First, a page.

The 2018 election cycle was a clear victory for working families across the state. We successfully elected candidates statewide that have committed to stand up for issues working families care about like lifting up wages, affordable quality healthcare, racial justice, immigrants’ rights, climate justice and the right to organize.
While pundits may attribute this election to a “blue wave” or declare that the outcome was inevitable — this doesn’t tell the whole story. These election victories were made possible by the countless volunteers, organizations, and unions coming together to talk to voters on the issues that matter and get out the vote. I’m proud that Service Employees International Union (SEIU) Local 105 members joined them by the hundreds and volunteered thousands of hours to contact tens of thousands of new and existing voters. I was moved to see members give up needed extra shifts at work or coming out in the morning after working all night, to volunteer.
In addition to thousands of volunteer hours, SEIU members from all across the country contributed significant resources in get-out-the-vote and communications efforts in Colorado. Many of these workers were campaigning and exercising their right to vote for the very first time.
Through all these efforts, SEIU played a significant role in electing candidates with progressive values like Gov.-elect Jared Polis, Congressman-elect Jason Crow and Senate and House members across the state.
All of these efforts added up to Coloradans coming out in historic numbers to support candidates who will fight for working families and develop an economy that works for everyone, not just the wealthy few.
Races at every level around the state were dominated by these pocketbook issues. That’s because at a time when all voters hear about is the state’s low unemployment rates and booming economy, many families are still struggling to make ends meet.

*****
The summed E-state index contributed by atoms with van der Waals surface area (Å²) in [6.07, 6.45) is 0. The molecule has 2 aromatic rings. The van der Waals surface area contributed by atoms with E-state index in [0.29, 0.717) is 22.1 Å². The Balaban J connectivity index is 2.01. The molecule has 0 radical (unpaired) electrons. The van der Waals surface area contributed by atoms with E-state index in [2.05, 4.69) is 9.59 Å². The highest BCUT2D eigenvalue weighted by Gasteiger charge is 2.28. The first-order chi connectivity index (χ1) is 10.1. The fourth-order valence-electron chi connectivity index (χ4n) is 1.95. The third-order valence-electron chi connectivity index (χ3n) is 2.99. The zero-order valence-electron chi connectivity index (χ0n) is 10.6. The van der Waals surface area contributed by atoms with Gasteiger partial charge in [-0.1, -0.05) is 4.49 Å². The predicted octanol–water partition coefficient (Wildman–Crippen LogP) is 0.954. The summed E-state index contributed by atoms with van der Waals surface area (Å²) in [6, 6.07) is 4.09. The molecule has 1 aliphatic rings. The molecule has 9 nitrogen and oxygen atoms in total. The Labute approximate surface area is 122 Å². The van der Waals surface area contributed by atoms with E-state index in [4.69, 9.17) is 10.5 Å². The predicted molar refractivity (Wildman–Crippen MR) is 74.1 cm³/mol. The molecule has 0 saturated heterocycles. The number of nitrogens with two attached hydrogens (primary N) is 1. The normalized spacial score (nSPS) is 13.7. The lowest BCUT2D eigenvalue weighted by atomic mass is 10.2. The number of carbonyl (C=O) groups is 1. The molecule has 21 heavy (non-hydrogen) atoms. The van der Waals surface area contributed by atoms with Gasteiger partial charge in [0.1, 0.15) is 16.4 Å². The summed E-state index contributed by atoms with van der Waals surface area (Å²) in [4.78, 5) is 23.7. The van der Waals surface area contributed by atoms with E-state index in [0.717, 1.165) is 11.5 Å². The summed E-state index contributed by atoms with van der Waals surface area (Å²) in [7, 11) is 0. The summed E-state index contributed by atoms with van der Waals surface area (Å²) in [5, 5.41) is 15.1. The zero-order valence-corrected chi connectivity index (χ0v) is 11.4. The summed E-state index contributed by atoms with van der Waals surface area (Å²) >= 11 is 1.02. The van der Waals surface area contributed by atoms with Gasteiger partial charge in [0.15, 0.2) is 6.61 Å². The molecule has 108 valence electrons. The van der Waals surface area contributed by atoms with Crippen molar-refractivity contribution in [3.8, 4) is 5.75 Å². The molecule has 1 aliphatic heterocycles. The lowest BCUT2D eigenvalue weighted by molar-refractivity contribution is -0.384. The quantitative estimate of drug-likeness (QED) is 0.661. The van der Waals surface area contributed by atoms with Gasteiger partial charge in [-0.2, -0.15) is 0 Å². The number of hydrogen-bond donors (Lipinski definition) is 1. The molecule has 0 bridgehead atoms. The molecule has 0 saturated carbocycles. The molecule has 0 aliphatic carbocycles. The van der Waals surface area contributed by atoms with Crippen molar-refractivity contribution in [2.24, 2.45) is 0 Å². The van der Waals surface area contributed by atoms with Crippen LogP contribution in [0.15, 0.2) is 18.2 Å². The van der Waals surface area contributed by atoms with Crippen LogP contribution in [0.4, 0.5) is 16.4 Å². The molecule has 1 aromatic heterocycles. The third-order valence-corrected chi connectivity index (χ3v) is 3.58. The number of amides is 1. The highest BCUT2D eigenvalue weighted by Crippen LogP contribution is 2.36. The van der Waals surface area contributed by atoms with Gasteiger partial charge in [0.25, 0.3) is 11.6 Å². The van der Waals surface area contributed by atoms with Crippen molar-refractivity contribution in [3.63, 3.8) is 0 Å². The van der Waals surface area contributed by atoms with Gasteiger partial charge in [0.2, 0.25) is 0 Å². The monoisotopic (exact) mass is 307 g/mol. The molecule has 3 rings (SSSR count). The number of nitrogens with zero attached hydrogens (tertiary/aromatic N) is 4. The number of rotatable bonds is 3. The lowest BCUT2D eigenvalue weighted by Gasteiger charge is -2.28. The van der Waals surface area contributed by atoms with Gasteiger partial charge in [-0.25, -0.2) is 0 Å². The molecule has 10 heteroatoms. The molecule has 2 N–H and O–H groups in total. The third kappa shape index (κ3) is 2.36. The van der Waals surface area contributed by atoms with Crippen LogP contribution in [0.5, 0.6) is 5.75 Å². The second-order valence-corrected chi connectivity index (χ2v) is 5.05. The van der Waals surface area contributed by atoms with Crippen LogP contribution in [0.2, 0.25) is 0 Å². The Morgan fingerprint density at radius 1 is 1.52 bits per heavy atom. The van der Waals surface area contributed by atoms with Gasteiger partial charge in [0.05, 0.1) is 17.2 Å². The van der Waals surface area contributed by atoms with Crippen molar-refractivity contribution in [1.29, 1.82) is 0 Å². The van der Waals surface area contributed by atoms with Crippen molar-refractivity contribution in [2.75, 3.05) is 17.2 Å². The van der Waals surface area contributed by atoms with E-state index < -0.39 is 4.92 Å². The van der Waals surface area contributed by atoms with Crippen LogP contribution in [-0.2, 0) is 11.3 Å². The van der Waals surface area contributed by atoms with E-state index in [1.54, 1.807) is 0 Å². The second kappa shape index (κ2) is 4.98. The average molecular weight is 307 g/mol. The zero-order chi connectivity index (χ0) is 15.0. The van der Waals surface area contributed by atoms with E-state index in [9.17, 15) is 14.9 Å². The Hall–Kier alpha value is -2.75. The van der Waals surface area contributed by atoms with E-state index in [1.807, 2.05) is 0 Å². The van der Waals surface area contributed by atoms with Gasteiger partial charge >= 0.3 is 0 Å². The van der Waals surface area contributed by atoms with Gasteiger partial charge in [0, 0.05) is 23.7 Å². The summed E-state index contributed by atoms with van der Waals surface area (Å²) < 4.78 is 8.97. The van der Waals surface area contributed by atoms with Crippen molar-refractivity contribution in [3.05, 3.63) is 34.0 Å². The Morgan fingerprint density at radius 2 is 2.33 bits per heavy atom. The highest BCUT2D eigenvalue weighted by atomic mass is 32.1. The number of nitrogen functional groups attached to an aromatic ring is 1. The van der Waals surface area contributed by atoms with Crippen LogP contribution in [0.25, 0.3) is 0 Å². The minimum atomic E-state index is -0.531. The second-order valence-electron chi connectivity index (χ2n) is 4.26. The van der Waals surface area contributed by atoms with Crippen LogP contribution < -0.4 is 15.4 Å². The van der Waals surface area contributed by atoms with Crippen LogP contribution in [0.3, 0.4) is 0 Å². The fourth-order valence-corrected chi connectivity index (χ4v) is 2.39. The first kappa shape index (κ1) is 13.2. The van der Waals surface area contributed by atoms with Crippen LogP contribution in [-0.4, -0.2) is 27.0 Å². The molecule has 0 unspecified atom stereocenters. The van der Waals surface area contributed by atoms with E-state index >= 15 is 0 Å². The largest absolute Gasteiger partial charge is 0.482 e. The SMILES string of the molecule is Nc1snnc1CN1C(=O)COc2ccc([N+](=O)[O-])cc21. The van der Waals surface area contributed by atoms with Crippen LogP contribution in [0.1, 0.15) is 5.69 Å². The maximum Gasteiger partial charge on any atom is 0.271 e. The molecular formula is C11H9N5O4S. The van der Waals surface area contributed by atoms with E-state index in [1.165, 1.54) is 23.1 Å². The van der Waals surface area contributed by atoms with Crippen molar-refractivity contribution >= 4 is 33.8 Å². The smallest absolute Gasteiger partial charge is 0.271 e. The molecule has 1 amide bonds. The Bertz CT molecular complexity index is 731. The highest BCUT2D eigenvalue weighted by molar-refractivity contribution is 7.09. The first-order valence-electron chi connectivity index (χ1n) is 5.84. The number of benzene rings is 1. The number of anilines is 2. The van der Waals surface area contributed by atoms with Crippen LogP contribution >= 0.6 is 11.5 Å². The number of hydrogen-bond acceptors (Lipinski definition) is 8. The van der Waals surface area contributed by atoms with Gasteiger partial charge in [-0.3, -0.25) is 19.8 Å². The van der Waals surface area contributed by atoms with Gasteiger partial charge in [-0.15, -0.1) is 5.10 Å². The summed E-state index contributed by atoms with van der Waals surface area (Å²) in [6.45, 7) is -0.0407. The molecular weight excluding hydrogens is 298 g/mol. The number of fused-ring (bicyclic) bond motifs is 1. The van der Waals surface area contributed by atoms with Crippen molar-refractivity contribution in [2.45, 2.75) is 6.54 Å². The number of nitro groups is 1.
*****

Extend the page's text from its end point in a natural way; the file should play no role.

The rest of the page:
A recent poll released before the election shows that despite a growing economy and low unemployment rate, almost half of general election voters indicated that they are just getting by or financially struggling.
When you break that number down by key voting groups such as women, people of color and independents, that trend only gets worse. Hardworking Coloradans across the state are asking many of the same questions. How many jobs do I have to work just to get by? Will my children be able to afford to attend college? Will I be able to access healthcare in the event of a medical emergency? I’ll never forget a member who recently told me what it meant to him to have to work two jobs to survive, “It means I get four hours of sleep every night.” Surely, we can do better in our “booming” economy.
What our elected officials need to understand is that the “blue wave” election is a mandate from voters that they want the many crises to be addressed that prevent the working and middle class from getting ahead.
In the upcoming session, lawmakers need to take bold action on behalf of the people who fought so hard to get them elected and get to work building an economy that works for everyone. We need and have worked for bold solutions to wage stagnation, racial injustice, protecting immigrants, addressing climate change, skyrocketing housing costs and the other issues that face Coloradans. Whether we are black, brown or white, we should all be able to thrive in our great state.
Ron Ruggiero is the president of Service Employees International Union (SEIU) Local 105 in Denver.